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#2 Budapest

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Posted 14 July 2009 - 05:58 PM

Malwarebytes, SuperAntiSpyware, and Spybot S&D

Were any infections picked up?
The power of accurate observation is commonly called cynicism by those who haven't got it.

—George Bernard Shaw

#3 kjthomps

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Posted 15 July 2009 - 09:48 AM

Yes: in the course of several scans, each of the various programs found different keyloggers/trojans/viruses, and I quarantined/deleted them. (There didn't seem to be the problem of one scanner finding the quarantine file from another scanning program, though.)

Since then (about a week ago) I've made sure each scanner is up to date and run additional scans, and everything is coming up clean. But since each of them found different things in the first place, that makes me not entirely trust that the computer is absolutely free of viruses: if SAS found something that Spybot and Malwarebytes missed, couldn't there be something that all of them missed?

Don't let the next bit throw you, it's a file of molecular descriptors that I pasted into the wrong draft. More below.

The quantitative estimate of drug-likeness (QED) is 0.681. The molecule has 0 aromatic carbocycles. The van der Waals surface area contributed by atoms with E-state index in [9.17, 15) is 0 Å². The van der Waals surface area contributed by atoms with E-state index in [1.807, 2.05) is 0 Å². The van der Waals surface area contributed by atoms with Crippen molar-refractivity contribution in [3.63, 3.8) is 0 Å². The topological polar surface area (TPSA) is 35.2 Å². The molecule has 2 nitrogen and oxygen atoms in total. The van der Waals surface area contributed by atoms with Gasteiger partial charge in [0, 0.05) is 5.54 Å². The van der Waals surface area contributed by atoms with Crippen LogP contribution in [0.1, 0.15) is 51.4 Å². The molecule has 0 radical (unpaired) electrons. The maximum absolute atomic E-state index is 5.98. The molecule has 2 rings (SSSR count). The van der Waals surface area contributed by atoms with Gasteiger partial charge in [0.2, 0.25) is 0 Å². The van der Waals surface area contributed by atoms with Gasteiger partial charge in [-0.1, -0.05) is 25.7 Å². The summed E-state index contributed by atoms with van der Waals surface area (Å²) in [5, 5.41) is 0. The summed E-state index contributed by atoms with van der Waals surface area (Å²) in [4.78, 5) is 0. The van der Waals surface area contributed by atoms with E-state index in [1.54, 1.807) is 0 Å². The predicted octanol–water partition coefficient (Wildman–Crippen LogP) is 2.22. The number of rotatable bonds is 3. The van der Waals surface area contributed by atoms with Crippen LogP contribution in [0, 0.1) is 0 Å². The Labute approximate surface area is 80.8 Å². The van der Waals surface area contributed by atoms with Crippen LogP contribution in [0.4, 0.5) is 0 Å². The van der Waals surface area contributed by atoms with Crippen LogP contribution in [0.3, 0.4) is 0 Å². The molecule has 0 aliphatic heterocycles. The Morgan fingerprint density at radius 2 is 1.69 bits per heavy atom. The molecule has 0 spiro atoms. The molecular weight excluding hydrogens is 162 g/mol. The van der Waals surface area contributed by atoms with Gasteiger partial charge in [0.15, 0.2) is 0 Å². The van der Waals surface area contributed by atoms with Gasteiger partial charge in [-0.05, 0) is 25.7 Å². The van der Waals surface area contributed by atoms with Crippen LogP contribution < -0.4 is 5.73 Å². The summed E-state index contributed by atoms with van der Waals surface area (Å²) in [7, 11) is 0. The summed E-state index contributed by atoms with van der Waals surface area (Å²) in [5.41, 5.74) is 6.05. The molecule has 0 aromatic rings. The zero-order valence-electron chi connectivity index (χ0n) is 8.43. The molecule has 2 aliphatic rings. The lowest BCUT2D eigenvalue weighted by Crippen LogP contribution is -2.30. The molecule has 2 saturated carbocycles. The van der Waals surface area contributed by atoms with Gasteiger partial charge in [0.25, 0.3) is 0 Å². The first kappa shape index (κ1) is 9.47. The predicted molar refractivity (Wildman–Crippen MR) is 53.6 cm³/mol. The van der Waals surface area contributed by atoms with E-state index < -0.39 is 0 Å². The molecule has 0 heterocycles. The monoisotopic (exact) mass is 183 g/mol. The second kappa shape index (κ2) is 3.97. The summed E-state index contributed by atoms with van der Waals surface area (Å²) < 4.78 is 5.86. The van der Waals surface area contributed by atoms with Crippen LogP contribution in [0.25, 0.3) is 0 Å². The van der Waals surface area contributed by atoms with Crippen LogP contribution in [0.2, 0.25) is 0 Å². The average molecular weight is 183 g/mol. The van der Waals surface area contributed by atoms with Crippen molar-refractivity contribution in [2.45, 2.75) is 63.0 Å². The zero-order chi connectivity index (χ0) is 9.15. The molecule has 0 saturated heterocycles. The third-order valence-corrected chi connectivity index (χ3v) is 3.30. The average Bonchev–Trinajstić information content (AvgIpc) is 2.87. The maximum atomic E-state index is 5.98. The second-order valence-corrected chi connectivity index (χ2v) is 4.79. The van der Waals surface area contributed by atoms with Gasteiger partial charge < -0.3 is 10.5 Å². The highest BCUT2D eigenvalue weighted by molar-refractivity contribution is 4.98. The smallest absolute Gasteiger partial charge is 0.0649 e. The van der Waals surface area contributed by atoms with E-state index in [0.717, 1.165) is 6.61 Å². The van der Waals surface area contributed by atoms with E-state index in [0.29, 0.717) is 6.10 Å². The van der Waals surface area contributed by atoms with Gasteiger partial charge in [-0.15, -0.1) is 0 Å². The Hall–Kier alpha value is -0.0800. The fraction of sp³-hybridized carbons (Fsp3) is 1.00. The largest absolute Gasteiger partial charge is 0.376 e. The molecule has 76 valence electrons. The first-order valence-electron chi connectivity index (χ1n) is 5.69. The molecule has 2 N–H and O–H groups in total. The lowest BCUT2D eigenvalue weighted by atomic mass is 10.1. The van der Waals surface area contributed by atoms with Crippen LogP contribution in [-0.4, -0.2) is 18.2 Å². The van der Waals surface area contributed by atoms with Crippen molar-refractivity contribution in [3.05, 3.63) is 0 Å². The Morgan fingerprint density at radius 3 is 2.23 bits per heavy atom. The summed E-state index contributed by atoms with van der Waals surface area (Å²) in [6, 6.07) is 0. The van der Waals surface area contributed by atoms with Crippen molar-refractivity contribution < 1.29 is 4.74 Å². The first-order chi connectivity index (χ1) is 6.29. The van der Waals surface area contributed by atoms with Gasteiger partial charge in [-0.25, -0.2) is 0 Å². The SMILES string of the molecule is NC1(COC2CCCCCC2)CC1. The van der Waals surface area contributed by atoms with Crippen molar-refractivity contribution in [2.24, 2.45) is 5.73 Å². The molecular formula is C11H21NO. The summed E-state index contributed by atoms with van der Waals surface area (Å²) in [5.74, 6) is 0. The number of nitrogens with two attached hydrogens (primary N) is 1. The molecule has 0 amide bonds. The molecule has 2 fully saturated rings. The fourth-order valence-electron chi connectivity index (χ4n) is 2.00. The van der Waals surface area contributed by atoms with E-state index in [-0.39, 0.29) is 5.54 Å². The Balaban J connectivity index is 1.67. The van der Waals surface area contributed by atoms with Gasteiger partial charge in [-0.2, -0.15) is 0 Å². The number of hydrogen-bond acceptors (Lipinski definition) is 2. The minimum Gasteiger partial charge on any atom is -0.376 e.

There were some entries I noticed in Autoruns that seem odd, but I don't know enough about the windows processes that should be running to know for sure if they're bad, and web searches just led me in circles.

#4 quietman7

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Posted 15 July 2009 - 01:18 PM

Without being able to see the actual logs from the programs you used, we cannot determine what type(s) of infection you were dealing with. Usually if a computer is infected, it would exhibit signs of infection (i.e. unwanted pop-ups, bogus security alerts, error messages when you try to run applications, browser redirection). Are you experiencing any of these symptoms?